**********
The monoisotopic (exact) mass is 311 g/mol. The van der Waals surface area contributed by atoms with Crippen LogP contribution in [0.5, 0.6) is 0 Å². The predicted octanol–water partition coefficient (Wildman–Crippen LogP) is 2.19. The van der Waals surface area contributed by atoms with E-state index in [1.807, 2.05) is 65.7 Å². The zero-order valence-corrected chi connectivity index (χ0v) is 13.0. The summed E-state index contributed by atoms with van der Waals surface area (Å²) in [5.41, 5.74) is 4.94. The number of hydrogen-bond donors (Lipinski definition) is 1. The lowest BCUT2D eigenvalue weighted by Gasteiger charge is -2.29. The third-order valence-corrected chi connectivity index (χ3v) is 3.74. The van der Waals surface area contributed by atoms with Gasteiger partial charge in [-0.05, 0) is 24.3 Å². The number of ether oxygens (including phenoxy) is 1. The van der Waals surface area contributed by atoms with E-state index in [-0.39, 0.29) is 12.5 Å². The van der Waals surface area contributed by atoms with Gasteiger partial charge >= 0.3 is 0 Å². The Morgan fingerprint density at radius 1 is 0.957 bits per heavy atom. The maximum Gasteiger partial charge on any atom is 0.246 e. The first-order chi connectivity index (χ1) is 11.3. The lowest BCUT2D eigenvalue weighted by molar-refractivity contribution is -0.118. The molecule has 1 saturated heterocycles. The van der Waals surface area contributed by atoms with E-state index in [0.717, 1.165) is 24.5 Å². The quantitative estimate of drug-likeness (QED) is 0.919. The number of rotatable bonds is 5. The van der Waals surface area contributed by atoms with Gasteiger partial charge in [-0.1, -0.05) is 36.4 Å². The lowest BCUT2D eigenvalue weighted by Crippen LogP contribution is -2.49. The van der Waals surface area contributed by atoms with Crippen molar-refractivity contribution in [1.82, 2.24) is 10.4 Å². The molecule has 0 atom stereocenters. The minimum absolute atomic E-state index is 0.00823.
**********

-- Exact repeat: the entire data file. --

The monoisotopic (exact) mass is 311 g/mol. The van der Waals surface area contributed by atoms with Crippen LogP contribution in [0.5, 0.6) is 0 Å². The predicted octanol–water partition coefficient (Wildman–Crippen LogP) is 2.19. The van der Waals surface area contributed by atoms with E-state index in [1.807, 2.05) is 65.7 Å². The zero-order valence-corrected chi connectivity index (χ0v) is 13.0. The summed E-state index contributed by atoms with van der Waals surface area (Å²) in [5.41, 5.74) is 4.94. The number of hydrogen-bond donors (Lipinski definition) is 1. The lowest BCUT2D eigenvalue weighted by Gasteiger charge is -2.29. The third-order valence-corrected chi connectivity index (χ3v) is 3.74. The van der Waals surface area contributed by atoms with Gasteiger partial charge in [-0.05, 0) is 24.3 Å². The number of ether oxygens (including phenoxy) is 1. The van der Waals surface area contributed by atoms with E-state index in [-0.39, 0.29) is 12.5 Å². The van der Waals surface area contributed by atoms with Gasteiger partial charge >= 0.3 is 0 Å². The Morgan fingerprint density at radius 1 is 0.957 bits per heavy atom. The maximum Gasteiger partial charge on any atom is 0.246 e. The first-order chi connectivity index (χ1) is 11.3. The lowest BCUT2D eigenvalue weighted by molar-refractivity contribution is -0.118. The molecule has 1 saturated heterocycles. The van der Waals surface area contributed by atoms with E-state index in [0.717, 1.165) is 24.5 Å². The quantitative estimate of drug-likeness (QED) is 0.919. The number of rotatable bonds is 5. The van der Waals surface area contributed by atoms with Gasteiger partial charge in [-0.1, -0.05) is 36.4 Å². The lowest BCUT2D eigenvalue weighted by Crippen LogP contribution is -2.49. The van der Waals surface area contributed by atoms with Crippen molar-refractivity contribution in [1.82, 2.24) is 10.4 Å². The molecule has 0 atom stereocenters. The minimum absolute atomic E-state index is 0.00823.